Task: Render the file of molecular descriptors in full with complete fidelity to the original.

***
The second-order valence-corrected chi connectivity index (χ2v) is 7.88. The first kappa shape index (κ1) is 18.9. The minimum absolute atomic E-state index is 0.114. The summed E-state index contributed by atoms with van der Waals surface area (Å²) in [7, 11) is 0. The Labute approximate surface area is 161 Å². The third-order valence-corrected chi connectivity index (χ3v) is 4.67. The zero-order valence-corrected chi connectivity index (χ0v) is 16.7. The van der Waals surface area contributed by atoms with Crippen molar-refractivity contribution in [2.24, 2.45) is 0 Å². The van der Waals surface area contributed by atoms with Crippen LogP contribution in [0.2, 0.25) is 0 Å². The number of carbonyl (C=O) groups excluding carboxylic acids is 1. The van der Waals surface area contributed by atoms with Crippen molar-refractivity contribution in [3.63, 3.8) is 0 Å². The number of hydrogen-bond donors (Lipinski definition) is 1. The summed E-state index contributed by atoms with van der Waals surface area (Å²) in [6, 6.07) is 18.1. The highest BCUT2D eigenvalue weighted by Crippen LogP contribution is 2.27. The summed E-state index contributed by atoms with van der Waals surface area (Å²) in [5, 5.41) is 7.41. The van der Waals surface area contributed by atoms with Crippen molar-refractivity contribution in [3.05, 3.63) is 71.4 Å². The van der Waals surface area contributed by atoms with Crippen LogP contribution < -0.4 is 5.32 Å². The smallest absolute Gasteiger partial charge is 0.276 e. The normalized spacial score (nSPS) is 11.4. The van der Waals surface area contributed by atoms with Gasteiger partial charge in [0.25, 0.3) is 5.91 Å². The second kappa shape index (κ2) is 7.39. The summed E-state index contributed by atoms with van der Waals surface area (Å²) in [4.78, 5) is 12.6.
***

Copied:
The second-order valence-corrected chi connectivity index (χ2v) is 7.88. The first kappa shape index (κ1) is 18.9. The minimum absolute atomic E-state index is 0.114. The summed E-state index contributed by atoms with van der Waals surface area (Å²) in [7, 11) is 0. The Labute approximate surface area is 161 Å². The third-order valence-corrected chi connectivity index (χ3v) is 4.67. The zero-order valence-corrected chi connectivity index (χ0v) is 16.7. The van der Waals surface area contributed by atoms with Crippen molar-refractivity contribution in [2.24, 2.45) is 0 Å². The van der Waals surface area contributed by atoms with Crippen LogP contribution in [0.2, 0.25) is 0 Å². The number of carbonyl (C=O) groups excluding carboxylic acids is 1. The van der Waals surface area contributed by atoms with Crippen molar-refractivity contribution in [3.63, 3.8) is 0 Å². The number of hydrogen-bond donors (Lipinski definition) is 1. The summed E-state index contributed by atoms with van der Waals surface area (Å²) in [6, 6.07) is 18.1. The highest BCUT2D eigenvalue weighted by Crippen LogP contribution is 2.27. The summed E-state index contributed by atoms with van der Waals surface area (Å²) in [5, 5.41) is 7.41. The van der Waals surface area contributed by atoms with Crippen molar-refractivity contribution in [3.05, 3.63) is 71.4 Å². The van der Waals surface area contributed by atoms with Crippen LogP contribution < -0.4 is 5.32 Å². The smallest absolute Gasteiger partial charge is 0.276 e. The normalized spacial score (nSPS) is 11.4. The van der Waals surface area contributed by atoms with Gasteiger partial charge in [0.25, 0.3) is 5.91 Å². The second kappa shape index (κ2) is 7.39. The summed E-state index contributed by atoms with van der Waals surface area (Å²) in [4.78, 5) is 12.6.